If there's one thing that we have no shortage of in the Java community, it's frameworks. Ultimately, these frameworks give developers a great advantage, avoiding any reinvention of the wheel. However, Chris Hardin observes one of the bad side effects of frameworks - how we hire developers.
When did getting a job become more about knowing a specific framework and not being an expert on the Java language? I have seen managers walk over qualified resumes looking for the names of frameworks only to land on someone less qualified who decided to put a particular framework on their resume.
This raises an interesting dilemma for interviewers. If you have a huge amount of resumes in, you're bound to focus more on the frameworks that you use in your organisation. I think that most interviewers would tend towards this - it's easier to assess a candidate's suitability for a job if you can ask them specific questions on the type of frameworks they will be using when they start with the company.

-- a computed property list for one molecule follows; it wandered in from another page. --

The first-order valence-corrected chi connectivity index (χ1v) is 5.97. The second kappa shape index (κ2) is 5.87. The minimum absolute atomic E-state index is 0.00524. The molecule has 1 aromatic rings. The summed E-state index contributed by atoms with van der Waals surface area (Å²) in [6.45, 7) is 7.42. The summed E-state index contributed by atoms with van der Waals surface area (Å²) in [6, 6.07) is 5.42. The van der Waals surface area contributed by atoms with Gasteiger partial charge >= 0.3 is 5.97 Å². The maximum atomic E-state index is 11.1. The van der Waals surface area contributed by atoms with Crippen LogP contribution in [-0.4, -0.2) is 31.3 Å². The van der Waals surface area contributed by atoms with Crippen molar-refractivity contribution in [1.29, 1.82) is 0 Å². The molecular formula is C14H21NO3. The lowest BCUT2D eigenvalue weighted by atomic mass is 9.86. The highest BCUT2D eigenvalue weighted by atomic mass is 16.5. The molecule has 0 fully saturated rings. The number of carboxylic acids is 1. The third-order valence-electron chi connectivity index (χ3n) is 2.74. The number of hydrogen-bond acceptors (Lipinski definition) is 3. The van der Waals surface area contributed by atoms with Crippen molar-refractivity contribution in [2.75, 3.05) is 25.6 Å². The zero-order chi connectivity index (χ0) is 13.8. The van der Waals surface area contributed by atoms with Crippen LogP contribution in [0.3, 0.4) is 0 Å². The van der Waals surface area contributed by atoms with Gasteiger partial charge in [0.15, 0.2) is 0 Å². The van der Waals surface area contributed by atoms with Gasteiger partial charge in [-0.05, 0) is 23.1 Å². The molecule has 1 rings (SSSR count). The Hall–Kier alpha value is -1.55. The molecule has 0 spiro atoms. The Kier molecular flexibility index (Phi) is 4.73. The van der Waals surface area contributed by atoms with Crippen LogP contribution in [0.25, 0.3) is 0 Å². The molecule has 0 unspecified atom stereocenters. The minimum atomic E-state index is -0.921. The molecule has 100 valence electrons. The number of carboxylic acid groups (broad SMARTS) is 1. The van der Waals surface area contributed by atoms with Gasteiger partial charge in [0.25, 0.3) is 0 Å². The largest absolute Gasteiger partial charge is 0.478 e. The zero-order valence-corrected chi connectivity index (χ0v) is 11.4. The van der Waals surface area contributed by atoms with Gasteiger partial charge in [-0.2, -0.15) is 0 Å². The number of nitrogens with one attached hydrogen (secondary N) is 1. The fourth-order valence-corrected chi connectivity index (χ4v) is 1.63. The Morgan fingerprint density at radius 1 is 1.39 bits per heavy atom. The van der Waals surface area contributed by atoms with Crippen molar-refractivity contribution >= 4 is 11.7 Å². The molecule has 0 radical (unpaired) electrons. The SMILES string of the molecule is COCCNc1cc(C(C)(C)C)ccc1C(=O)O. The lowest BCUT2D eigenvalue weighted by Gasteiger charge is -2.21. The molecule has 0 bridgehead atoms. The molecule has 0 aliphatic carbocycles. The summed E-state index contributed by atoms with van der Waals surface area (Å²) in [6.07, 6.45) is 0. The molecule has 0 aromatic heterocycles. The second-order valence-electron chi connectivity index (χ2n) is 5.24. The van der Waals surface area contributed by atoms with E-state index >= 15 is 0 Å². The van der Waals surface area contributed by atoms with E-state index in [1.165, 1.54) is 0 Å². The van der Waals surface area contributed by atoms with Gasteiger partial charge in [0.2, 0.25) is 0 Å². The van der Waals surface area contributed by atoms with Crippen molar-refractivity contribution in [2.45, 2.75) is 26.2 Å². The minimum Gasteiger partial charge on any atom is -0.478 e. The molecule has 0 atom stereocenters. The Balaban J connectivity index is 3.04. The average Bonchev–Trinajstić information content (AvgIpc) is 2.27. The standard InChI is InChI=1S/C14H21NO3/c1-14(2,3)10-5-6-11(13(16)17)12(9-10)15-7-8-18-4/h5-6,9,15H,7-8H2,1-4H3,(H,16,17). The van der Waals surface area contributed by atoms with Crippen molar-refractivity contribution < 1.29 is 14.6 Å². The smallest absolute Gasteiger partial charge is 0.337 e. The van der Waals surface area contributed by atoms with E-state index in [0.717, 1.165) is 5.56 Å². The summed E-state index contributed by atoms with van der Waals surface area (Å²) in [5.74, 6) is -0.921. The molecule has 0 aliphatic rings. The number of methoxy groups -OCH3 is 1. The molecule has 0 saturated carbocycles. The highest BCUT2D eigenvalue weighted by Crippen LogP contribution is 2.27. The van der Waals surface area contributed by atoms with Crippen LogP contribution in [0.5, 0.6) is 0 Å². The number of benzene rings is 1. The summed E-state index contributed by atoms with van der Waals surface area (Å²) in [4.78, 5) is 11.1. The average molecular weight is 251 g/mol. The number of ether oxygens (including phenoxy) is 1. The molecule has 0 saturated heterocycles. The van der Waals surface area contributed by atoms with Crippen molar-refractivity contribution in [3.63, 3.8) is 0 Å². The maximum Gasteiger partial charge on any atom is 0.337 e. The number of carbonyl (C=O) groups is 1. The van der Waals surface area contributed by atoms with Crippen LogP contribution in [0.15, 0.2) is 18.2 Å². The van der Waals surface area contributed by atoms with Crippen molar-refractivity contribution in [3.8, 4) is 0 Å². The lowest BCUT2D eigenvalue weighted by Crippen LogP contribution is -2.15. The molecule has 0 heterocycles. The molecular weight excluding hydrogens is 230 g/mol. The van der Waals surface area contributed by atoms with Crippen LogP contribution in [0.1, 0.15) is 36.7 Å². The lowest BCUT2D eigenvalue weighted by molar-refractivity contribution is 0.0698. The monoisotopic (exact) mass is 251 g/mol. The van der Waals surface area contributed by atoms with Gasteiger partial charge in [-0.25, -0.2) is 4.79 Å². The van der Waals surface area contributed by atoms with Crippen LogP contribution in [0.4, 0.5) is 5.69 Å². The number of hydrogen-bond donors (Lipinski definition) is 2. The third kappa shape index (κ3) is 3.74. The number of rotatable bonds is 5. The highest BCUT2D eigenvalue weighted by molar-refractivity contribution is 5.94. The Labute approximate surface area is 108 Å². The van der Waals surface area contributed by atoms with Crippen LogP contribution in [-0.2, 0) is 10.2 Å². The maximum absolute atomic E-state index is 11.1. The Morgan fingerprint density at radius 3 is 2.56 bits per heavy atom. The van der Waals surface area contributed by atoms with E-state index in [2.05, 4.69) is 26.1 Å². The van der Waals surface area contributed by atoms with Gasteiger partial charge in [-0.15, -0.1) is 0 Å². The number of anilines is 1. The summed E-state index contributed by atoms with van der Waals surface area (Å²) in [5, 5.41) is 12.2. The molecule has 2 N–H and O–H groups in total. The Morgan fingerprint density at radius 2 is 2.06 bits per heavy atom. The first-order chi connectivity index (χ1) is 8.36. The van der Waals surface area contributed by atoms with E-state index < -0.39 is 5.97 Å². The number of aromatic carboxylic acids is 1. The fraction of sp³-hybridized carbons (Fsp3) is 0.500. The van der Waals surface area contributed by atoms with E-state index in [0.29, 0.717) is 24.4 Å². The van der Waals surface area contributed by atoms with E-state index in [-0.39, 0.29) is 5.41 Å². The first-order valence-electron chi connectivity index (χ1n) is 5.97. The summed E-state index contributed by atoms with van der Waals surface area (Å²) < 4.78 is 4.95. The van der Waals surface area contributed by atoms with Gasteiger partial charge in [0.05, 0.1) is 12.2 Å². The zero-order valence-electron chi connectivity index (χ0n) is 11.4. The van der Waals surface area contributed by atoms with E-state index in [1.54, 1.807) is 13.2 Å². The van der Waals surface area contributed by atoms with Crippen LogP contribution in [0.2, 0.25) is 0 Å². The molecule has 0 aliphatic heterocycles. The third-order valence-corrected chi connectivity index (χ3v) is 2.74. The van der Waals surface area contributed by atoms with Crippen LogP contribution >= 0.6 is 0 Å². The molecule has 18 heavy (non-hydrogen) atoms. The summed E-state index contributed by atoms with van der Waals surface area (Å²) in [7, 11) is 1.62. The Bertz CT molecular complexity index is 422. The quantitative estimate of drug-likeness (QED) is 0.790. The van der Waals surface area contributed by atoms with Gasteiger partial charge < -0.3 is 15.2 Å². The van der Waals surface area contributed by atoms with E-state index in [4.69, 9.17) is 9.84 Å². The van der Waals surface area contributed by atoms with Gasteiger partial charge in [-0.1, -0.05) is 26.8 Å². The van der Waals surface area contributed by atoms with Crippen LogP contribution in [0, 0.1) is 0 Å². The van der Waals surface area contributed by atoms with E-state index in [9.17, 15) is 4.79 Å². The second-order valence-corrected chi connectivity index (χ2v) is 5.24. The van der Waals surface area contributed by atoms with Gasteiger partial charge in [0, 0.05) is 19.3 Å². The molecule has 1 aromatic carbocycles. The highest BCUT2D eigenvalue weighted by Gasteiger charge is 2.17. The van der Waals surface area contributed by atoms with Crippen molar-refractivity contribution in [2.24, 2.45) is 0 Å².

It's easier, but it's not necessarily right. How can you judge if a developer with general knowledge (not experienced in your frameworks) can adapt to your organisation? I'd be interested to hear how you cater for this case. With frameworks changing rapidly, is today's genius interviewee going to become just a normal developer in the future?
I'll leave you with another piece from Chris' article, that makes you think about how we hire:
Kevin Rose, CEO of Digg.com, said the next time he hires for a project, he is going to hire for talent rather than technology. He said that when he was hiring for a project, he looked for developers working in PHP, but after placing the individuals, he decided to branch out to other technologies and the developers he hired, weren't able to make the transition and dare I use the term, "Think outside the box". A talented developer may know PHP, but can easily ramp up on any other technology, whereas, a developer with merely a toolbox, may not necessarily be able to assimilate other technologies fast enough if at all.